They end up on Aduba-3, a planet in all respects indistinguishable form Tatooine — sand, domed buildings, banthas (identifiable only by their curly horns); a cantina (not a saloon or a pub -- definitely a cantina) with alien customers and a curved bar. People on Tatooine were prejudiced against droids - round here it's "borgs" that they don't serve. Han helps a local priest bury a half-man half-robot spacer in the local boot hill; and then local peasants ask him to protect them from a gang of hover bike riding thugs led by a Dick Dastardly look alike called, and I promise I am not making this up, Serji X Arrogantus. In the first issue, it seems as if the peasants are going to be honolable lacial stelleyotypes, but that idea mercifully goes away by the beginning of issue #8. Han takes the mission, and assembles (stop me if you've heard this before) a group of seven mismatched heroes to help him. It could just be that Roy Thomas is taking the "space western" brief a little too literally.

It's all very perfunctory and half-hearted. But the more closely I look, the convinced I am that the fantasy world I inhabited from the afternoon I saw A New Hope to the evening three years later when Empire Strikes Back burst all my bubbles, owes more to these comics than to the movie itself. Thomas deconstructs the movie. He breaks it down into it's component parts. He doesn't care about the background or the story ark, but he is tried to work out what made Star Wars so special, and feed some of that back into his Magnificent Seven parody. And after all this time, his half-memory of the flavour reminds us what that flavour was and why we got addicted to it.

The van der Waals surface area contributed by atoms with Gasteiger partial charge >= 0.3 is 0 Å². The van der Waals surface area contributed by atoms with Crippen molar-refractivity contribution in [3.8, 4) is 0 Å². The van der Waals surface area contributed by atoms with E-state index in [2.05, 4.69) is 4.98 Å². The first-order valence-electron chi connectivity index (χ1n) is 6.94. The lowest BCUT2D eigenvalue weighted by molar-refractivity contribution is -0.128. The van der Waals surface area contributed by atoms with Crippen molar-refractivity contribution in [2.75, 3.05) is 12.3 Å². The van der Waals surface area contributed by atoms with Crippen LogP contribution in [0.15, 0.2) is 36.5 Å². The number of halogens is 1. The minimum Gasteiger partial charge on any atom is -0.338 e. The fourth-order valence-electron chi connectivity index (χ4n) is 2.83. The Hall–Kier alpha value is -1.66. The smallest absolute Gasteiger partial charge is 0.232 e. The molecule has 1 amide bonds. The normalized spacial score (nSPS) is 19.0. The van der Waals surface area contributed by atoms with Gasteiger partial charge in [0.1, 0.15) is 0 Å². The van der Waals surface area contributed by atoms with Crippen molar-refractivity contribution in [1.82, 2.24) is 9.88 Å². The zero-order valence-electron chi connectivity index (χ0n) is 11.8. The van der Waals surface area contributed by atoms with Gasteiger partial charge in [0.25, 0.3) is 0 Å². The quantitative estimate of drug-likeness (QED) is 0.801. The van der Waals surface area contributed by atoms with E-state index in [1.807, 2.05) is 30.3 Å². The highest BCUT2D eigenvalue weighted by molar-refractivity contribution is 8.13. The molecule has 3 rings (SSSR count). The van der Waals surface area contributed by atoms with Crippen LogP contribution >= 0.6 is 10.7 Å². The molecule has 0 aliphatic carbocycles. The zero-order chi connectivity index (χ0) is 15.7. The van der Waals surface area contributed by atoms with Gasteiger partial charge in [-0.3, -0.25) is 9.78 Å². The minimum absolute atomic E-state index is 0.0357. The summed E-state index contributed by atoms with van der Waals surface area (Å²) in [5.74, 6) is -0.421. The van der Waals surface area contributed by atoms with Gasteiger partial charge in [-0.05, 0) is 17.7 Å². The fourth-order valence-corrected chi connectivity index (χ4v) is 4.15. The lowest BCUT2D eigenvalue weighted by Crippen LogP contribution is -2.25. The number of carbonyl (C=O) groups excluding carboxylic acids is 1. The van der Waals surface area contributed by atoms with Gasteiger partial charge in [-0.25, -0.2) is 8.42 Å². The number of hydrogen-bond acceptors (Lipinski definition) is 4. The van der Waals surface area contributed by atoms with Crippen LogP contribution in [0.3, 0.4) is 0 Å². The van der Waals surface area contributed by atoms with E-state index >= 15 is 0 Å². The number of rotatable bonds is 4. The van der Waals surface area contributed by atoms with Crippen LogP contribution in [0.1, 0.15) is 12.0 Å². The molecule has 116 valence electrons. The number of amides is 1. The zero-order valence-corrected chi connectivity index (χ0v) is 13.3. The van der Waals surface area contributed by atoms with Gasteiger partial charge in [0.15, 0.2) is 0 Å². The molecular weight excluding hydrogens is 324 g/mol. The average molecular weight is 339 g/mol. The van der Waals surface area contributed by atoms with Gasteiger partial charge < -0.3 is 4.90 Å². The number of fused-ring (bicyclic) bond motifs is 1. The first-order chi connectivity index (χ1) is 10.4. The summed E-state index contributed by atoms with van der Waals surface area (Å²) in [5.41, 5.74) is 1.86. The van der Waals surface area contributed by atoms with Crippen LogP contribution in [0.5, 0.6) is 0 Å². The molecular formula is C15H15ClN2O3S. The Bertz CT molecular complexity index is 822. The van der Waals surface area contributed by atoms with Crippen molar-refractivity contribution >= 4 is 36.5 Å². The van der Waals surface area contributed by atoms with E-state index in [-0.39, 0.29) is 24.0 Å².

Everyone remembers the giant carnivorous Rabbit, Jaxxon.  Unlike, say, Rocket Raccoon, he’s mainly memorable for being a giant carnivorous Rabbit. There is also a giant cat like porcupine which can shoot spines at baddies. Not very much comes of him, either. But you can see what Thomas was trying to do. Star Wars is a universe where aliens are all over the place and perfectly normal. Chebacca is a giant, growling, furry creature, but he's not an alien or a monster; he's just a character. (I don’t think those of us who have seen the film 50 times and more always remember just how weird this is.)  "How can we possibly top a space ship with a furry monster as first mate?" you can hear him saying "I know: how about teaming Han up with a big green talking rabbit?"

The curious thing is that Marvel, spotting that aliens were another selling point of Star Wars, decided to create two half-arsed creatures of their own. You might have expected them to have plucked a couple of beings from the canonical Catina -- Hammerhead Guy and one of the Guys With Big Bald Heads and flesh them out. 

More interesting is “Jimm”, a local teenager who calls himself, er, The Starkiller Kid. He wears Luke's hat with Luke's goggles, and  Luke's "judo" robes; he strikes Luke-like poses, wants to get off this crummy planet, and has freckles. In one way, it's embarrassingly poorly done: more like something out of Star Wars sketch on Crackerjack than an adaptation of a high profile movie by a major publishing company. But what it's aiming for is exactly what it should be aiming for. We want more Luke Skywalker. But we don't want Luke Skywalker as he ended up; well behaved, uniformed, decorated, in a military uniform. We want farm boy Luke, Luke the dreamy teenager, Luke sulking in his garage, Luke looking out to the binary sunset. The Starkiller Kid is Luke frozen at the moment we first met him. He's a kid playing at being Luke Skywalker. Just like me.